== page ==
Despite the common conception many may hold of students – unproductive and antisocial agents of chaos hurricaning through the streets in a malaise of cans and contraceptives – it has to be said that, like the rest of society, the studying class haven’t had the easiest time of it lately.
The COVID-19 pandemic saw students across the board barred from campuses and classrooms for the full 2020/21 academic year. Some, even in the new academic year, have seen fit to defer their studies on account of the continuing pandemic and, to a larger extent, the growing national housing crisis.
Life is uncertain for students, many of whom are at a firm crossroads between waiting for life to begin and still figuring out what life is.
One thing that has remained constant for students, however, is their portrayal in the media. That, you won’t be surprised to read, is still decidedly anti-student.
That’s Limerick City.
Limerick is a fascinating microcosm of the student situation. It’s a compact city but houses no less than six third-level institutions. Pound for pound, one of the highest population-to-institution ratios in the country. And how does the media at large engage with Limerick’s student population?
With headlines like ‘Increased Garda presence set for Castletroy’ and ‘Limerick Gardaí shut down 35 student house parties in Freshers’ Week crackdown’ of course.
It’s not just the media either. One local Limerick councillor, the Green Party’s Seán Hartigan, could be found on a recent instalment of Live 95’s Limerick Today with Joe Nash saying: “You’d be afraid to drive on the road [in Castletroy]. You’d be afraid to leave your children out with the amount of glass.”
Castletroy locals seem to feel the same way, with one resident commenting to the Independent that “for a middle class area, Castletroy is slowly turning into a slum.”
Classist overtones in that last statement aside, who are these monsters who, in four years’ time, will suddenly become productive, tax-paying members of society seemingly overnight?
Finding the Monsters.
We seem to be at peak cognitive dissonance when it comes to who we as a society believe students are and what we believe we can expect from them.
The University of Limerick proudly boasts about being among the ‘top 200 global universities for graduate employability’ yet also enacts strict no tolerance policies for student antisocial behaviour in the community.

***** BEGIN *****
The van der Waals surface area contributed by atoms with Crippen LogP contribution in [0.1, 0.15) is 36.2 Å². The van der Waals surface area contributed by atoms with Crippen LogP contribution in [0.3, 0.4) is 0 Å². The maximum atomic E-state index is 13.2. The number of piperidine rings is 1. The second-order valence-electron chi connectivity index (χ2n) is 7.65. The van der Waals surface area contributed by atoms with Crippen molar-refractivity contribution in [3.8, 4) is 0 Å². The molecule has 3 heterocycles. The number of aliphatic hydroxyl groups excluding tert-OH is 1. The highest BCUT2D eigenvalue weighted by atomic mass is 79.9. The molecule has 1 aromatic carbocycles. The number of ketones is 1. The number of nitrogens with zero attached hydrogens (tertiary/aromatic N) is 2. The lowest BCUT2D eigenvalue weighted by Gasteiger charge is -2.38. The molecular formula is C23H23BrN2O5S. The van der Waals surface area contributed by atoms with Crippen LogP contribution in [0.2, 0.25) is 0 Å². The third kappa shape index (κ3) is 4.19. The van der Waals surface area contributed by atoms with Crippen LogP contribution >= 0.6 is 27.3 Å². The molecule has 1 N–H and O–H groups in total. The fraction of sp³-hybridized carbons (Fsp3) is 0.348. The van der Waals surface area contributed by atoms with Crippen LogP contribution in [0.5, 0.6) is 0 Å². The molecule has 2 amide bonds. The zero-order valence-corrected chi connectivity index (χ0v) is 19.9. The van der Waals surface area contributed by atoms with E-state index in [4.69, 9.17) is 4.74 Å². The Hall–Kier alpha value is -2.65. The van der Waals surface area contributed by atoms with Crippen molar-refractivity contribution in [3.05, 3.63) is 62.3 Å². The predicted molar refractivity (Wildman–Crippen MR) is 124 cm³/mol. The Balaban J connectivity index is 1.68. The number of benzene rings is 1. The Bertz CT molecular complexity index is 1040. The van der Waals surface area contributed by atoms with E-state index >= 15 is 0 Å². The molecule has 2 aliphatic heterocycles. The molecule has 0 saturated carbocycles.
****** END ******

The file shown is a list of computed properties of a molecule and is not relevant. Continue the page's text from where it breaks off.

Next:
Are UL students a beacon of employability or are they savages eating from bins like cap-and-gown-wearing feral raccoons? The truth is, they’re probably somewhere in between. As we all are.
Yes, there are clearly problems around antisocial behaviour in university towns and cities. Of course there are. For many, universities are where the first steps into independent living are taken. As institutions, they provide a very specific time and place for social trial and error.
Does that excuse the antisocial behaviour? Of course not. But cognitive dissonance of the kind outlined above goes a long way in creating a very real stigma; not just around the student lifestyle, but around the very state of being a student.
The Kids Aren’t Alright.
Many students now feel there is a very real, very loaded preconception surrounding student conception of identity.
“There’s a lot of stereotypes around being a student,” says Emma Brady, a first year student currently sitting a Bachelor of Arts in Criminal Justice at the University of Limerick.
“You know, you’re in sixth year and you worked really hard, and then suddenly you’re seen as like a bad person in society. You just want to have a night where you can go out [and] have a couple of drinks without all these looks from other people.”
Emma isn’t the only student who feels this way. Some have noted feeling an unwelcoming aura from publicans and other hospitality business owners, as Monica Pazejova, another first year student at UL, points out:
“Whenever we go out, people are more careful to let us into bars. When we went into pubs, they would look at us weird before they let us in. I think it’s like they’re making sure that we wouldn’t do anything. They’re more careful about us, even though we don’t do anything. So it’s pretty plain.”
Another UL student, Wiktoria Nowak, believes the widely-held stigma may leave some students “scared to go out”.
For another segment of Limerick’s student population, the stigma around being a student has even impacted the ability to find adequate housing.
Aislinn Ní Ruairc, another first year Criminal Justice student at UL, feels that her student status has kept her from securing permanent accommodation and forced her to live in one of Limerick’s premium-rate hotels.
“As soon as you mention the word ‘student’ to landlords, it’s silent. Radio silence. Not everyone is going to wreck a place. Not everyone wants to be going mad every night. Some of us just need a place to sleep.
“As soon as you mention the word ‘student’… Blank. Nobody will reply. They’ll tell you, ‘Oh, we don’t want students. It’s not suitable for people like that’. People like what? I just need a bed. I’m currently living in a hotel and it’s not the nicest but what can you do?”
Yes, students make silly mistakes as they take their first steps into adulthood. Antisocial behaviour is prevalent in student towns and cities precisely because there’s a large concentration of humans making mistakes and finding their social legs and thresholds. This isn’t an anomaly, this is a statistical likelihood.
If you go into a room where a large number of people are learning to walk, you’re going to see an equally large number of people falling down.
What we as a society need to not lose sight of is why students are where they are and what the end result of that is. Productive, tax-paying members of society soon to be among the most employable in the world.